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For this to work best, I’d advise you buy some German rock sugar from Teavana. Make a 1 to 1 syrup with it and you will instantly fall in love with the flavor; Not as cloyingly sweet as regular sugar or honey, with a quality that I can really just describe as “soft”. It works great in this one to just give a bit of sweetness and balance.

1 1/2 oz Bols Genever
3/4 oz Lillet Rose
3/4 oz Zirbenz Stone Pine liqueur
1/2 oz Blume Marillen Apricot Eau de Vie
1 dash Bittercube Bolivar bitters
1 dash black mission fig bitters
1/4 oz German beet syrup*
1 small sprig of thyme for muddling

Add the sprig of thyme and the syrup in the shaker and muddle for a bit. Pour in the rest and shake it fast (But watch ya self). Double strain into a rocks glass with some ice. It helps to extract the oil from a lemon peel onto the drink in the end. Garnish with the peel and a small sprig of thyme.

[ Enjoy ]

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Zirbenz is a stone pine liqueur from Austria. Known by some as “the agave of the Alps”, it is pine-y as hell but in the form of a very pleasant finish. I can see it going great with a nice gin.

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The Architect

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This one’s for you, Tony. You classy ol’ fox.

I struggled making this cocktail at first. Which brings me to my first point: don’t force a drink. Sometimes they just need to be unceremoniously discarded and forgotten; Much like Lindsay Lohan. I got the idea for this one a little while back while getting some refreshments @ Drink (yes. I know I’ve talked about this place before but you wouldn’t shut up about that place either if you had a drink blog). I was alone that day, putting out the vibe*; Which is when I met the most regal 70 year old man. In the 2 hours that followed, we talked about 2 things: architecture & absinthe. He was even kind enough to draw me a diagram. Class act, that Tony.

So none of that info, or “a story of forbidden love” as I like to think of it, was pertinent to the actual drink except for the fact that it’s where it gets its name, along with its inclusion of absinthe. I would like to end this post saying that if he were to taste this, he would love it but that’s bullshit. In fact, I’m sure he would hate it and go back to Drink, only to burn it to the ground.

*the vibe: Raul standing uncomfortably in a room, sweating profusely and giving the distinct impression that he just strangled someone in the men's room.

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Absinthe
Ramazzotti
Fernet Branca
Bitters
salt

For the salt, I used Elana’s recipe from Stir and Strain for ‘vanilla salt‘. That site deserves way better than just a side note here (it’s been on my ‘Read‘ list since day 1) and you NEED to check it out (now) but I’ll have a full post dedicated to her site shortly.

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This is a stirred drink, served over ice.

1 1/2 oz Sweet vermouth  [ Cocchi Vermouth di Torino ]
1/4 oz Absinthe  [ St. George Absinthe Verte]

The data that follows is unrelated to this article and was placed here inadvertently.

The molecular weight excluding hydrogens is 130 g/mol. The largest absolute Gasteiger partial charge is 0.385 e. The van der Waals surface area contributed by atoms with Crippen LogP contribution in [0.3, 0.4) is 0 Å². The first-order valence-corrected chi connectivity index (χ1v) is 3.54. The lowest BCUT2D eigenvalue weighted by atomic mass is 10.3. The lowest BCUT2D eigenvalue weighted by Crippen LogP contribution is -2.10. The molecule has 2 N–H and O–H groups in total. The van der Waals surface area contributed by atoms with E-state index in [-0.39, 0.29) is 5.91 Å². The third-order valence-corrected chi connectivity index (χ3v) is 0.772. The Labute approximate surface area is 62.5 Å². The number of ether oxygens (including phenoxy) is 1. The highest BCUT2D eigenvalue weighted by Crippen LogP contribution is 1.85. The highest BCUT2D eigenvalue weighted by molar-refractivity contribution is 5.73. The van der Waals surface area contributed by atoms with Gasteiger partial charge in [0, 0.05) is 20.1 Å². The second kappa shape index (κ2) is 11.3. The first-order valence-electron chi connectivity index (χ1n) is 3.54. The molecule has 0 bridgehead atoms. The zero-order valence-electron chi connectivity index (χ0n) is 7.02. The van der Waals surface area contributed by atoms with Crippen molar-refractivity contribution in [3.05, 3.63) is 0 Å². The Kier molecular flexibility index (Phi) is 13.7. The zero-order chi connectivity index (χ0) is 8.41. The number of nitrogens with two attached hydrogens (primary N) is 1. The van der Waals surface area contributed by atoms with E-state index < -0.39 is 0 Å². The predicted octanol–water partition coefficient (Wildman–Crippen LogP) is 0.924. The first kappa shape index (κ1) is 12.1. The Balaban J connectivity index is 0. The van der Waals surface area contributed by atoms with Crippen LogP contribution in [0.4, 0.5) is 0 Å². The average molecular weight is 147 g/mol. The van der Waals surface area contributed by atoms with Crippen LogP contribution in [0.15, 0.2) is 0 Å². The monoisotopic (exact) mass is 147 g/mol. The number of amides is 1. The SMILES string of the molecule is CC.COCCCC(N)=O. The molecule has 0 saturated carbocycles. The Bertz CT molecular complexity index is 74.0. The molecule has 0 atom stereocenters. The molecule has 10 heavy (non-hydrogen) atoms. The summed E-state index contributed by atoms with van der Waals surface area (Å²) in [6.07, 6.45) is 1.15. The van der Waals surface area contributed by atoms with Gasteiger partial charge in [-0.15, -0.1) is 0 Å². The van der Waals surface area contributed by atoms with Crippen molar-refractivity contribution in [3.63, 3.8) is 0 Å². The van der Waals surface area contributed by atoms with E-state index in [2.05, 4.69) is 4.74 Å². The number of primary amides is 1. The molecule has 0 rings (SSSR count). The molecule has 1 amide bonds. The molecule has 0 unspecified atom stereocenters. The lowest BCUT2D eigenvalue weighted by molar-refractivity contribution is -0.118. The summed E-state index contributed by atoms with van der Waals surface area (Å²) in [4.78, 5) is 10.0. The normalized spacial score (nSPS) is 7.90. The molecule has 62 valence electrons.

1/2 oz Ramazzotti amaro
1/4 oz Fernet Branca
8 drops Brooklyn Hemispherical Black Mission Fig bitters

Add all these guys into a mixing glass with ice and stir.

Add a large ice cube into a rocks glass and pour the cocktail around the cube.
Take a pinch (what’s less than a pinch? well that) and place it on top of the ice.
[ Enjoy ]

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Black Flag

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-Insert clever Henry Rollins joke here-

I infused Cognac because I don’t care much for it. In fact, I infused about 1/2 a bottle of Courvoisier that I got for Christmas yet had never really used other than to show people that French is not only difficult to pronounce but even harder to spell. I’m sure I’ll be infusing other spirits soon (looking @ you, bottle of Knob Creek bourbon) based on this experiment. Vanilla beans. Herbs. Buffalo chicken wings. You name it; I’ll be on it.

I didn’t infuse an entire bottle because I wasn’t sure what the result would be, nor if I would want 750 ml of black tea infused cognac (which came out pretty great), so I only infused about 10 oz of it. Will I be making more? Definitely. But I think I’ll use a different brand of cognac next time or may just switch to Brandy altogether. The name comes from the black tea and the black mission fig bitters from Brooklyn Bitters . I was originally going to call it “Fuck, I have absolutely no idea what I’m doing here and this drink is strong. Oh god its so strong” but opted against it at the last minute. Maybe next time?

So here’s a booze-only drink (one of many to follow) for those that like a good cocktail with depth and variety.

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Tea infused Cognac
Benedictine
Fernet Branca
Dry vermouth
Bitters
Demerara simple

I used Dolin Dry here (after testing Lillet Blanc and Martini dry) and felt that it worked much better than sweet vermouth (Dolin Rouge) which would make it more Vieux Carre in nature and a bit sweeter.

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1 1/2 oz Bavarian Berry black tea infused Courvoisier cognac*
3/4 oz Benedictine
3/4 oz Dolin Dry vermouth
1/2 oz Fernet Branca
10 drops Brooklyn Hemispherical Black Mission Fig bitters
Couple dashes of demerara simple

*To infuse the cognac: take a single serving of your favorite black tea (I used Bavarian Berry Black, which is nice and bright with little hints of fruit) and steep it in a separate glass bottle with about 8 oz of cognac (or technically any spirit) for about 12-24 hours. Fine strain it into yet another bottle to remove any and all leaves and sediment. That’s it really. Keep it in the fridge and it’ll last for about a week. 

Pour everything in a mixing glass. Even the dashes of syrup.
Stir it nicely. In fact, let this be the therapeutic part of the process. Yeah.
Strain into a sandwich bag. Just kidding. A coupe.
Cut a fresh lemon peel and squeeze the oils in and around the glass. Discard when done.

[Enjoy]